I found out why international flights are partially so much more expensive: they spoil you. We got TWO meals, plus we had one or two snack sessions (which I slept through), and they offered you coffee or tea during the meals too! On top of that, they give you a pillow, a blanket, a headset for watching few selected FREE tv shows, movies, documentaries, or even just to listen to music! The lavatory in the plane was pretty fancy too. They had REAL SOAP that smelled REALLY good.
Dublin with Luggage
We arrived at Dublin around 5am. Going through customs took FOREVER. The guy had to take a picture of me after looking at my documents. He had to adjust the camera because the guy he previously photographed was something like 6’7”. My companion accidentally asked a cab driver how to get to the bus stop so that we could take the bus to Dublin centre. He suggested that we take the cab and helped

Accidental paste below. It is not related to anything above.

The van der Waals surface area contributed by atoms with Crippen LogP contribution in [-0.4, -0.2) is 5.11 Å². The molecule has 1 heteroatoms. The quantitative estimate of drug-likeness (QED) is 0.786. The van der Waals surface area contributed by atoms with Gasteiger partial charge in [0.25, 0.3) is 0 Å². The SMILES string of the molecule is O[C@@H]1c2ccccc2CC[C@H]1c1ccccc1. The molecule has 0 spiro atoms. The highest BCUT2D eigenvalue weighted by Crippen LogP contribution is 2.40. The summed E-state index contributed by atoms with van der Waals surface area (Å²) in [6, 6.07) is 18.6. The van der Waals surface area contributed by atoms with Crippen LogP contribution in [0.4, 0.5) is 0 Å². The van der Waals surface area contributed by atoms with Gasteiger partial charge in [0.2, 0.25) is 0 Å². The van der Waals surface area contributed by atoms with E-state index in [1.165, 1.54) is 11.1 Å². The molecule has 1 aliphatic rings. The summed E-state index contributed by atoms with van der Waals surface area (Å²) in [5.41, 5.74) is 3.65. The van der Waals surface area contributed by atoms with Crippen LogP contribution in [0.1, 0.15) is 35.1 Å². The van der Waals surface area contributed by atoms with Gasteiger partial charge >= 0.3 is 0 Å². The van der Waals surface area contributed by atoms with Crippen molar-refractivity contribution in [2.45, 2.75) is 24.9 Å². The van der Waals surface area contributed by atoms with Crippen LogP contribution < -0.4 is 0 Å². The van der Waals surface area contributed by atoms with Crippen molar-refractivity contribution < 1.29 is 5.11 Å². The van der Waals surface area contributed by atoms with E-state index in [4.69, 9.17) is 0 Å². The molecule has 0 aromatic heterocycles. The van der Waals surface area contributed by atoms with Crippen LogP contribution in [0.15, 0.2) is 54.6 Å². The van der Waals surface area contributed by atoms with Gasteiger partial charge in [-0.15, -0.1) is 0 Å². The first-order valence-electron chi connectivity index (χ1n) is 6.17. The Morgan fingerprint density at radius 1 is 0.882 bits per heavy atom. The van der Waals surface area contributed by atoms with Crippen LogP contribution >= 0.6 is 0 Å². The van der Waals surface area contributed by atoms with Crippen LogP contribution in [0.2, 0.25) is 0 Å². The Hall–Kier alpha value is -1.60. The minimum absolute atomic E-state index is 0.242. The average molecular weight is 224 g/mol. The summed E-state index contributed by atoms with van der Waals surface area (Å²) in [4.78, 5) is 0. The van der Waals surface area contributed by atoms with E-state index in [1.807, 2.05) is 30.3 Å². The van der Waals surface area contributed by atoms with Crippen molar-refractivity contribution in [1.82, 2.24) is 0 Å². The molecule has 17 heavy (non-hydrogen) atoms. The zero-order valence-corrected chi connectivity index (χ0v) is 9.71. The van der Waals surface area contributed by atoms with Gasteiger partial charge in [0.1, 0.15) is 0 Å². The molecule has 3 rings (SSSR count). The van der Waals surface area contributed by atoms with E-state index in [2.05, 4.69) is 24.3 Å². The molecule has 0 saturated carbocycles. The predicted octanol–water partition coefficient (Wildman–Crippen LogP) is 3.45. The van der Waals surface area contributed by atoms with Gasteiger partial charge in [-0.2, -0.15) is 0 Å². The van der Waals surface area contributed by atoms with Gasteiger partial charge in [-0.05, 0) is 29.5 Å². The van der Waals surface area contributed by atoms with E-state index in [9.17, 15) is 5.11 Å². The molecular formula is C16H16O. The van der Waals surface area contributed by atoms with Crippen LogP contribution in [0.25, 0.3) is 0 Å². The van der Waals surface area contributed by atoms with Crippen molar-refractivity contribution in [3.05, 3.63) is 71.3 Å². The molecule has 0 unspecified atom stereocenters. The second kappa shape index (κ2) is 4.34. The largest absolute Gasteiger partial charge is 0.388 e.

us with our things, we got lucky because she brought SOOOO much stuff; it would’ve been a pain to drag it through the streets. As we got into the car, we were immediately taken back because we forgot that the driver’s side is the RIGHT side, not the LEFT, AND they drive on the LEFT side of the road, not the RIGHT. After we left her belongings in the “luggage storage” at the hotel where she was having orientation, we dragged my things across the streets of Dublin. Thank goodness it was only my things. The sidewalks of Cali, if not America, are so smooth you can create artwork on them, they’re often as smooth as the walls. However, the Dublin sidewalks are rough, uneven pavement. On top of that, the roads are sometimes cobblestone, meaning it looks like little island stones in a hardened lake of asphalt. Then, we left my things in the “luggage room” at my hostel and walked off to explore a bit for the day. I should’ve taken a picture of the crosswalk signs, they look practically identical to regular traffic lights, except there’s a silhouette of a person on them.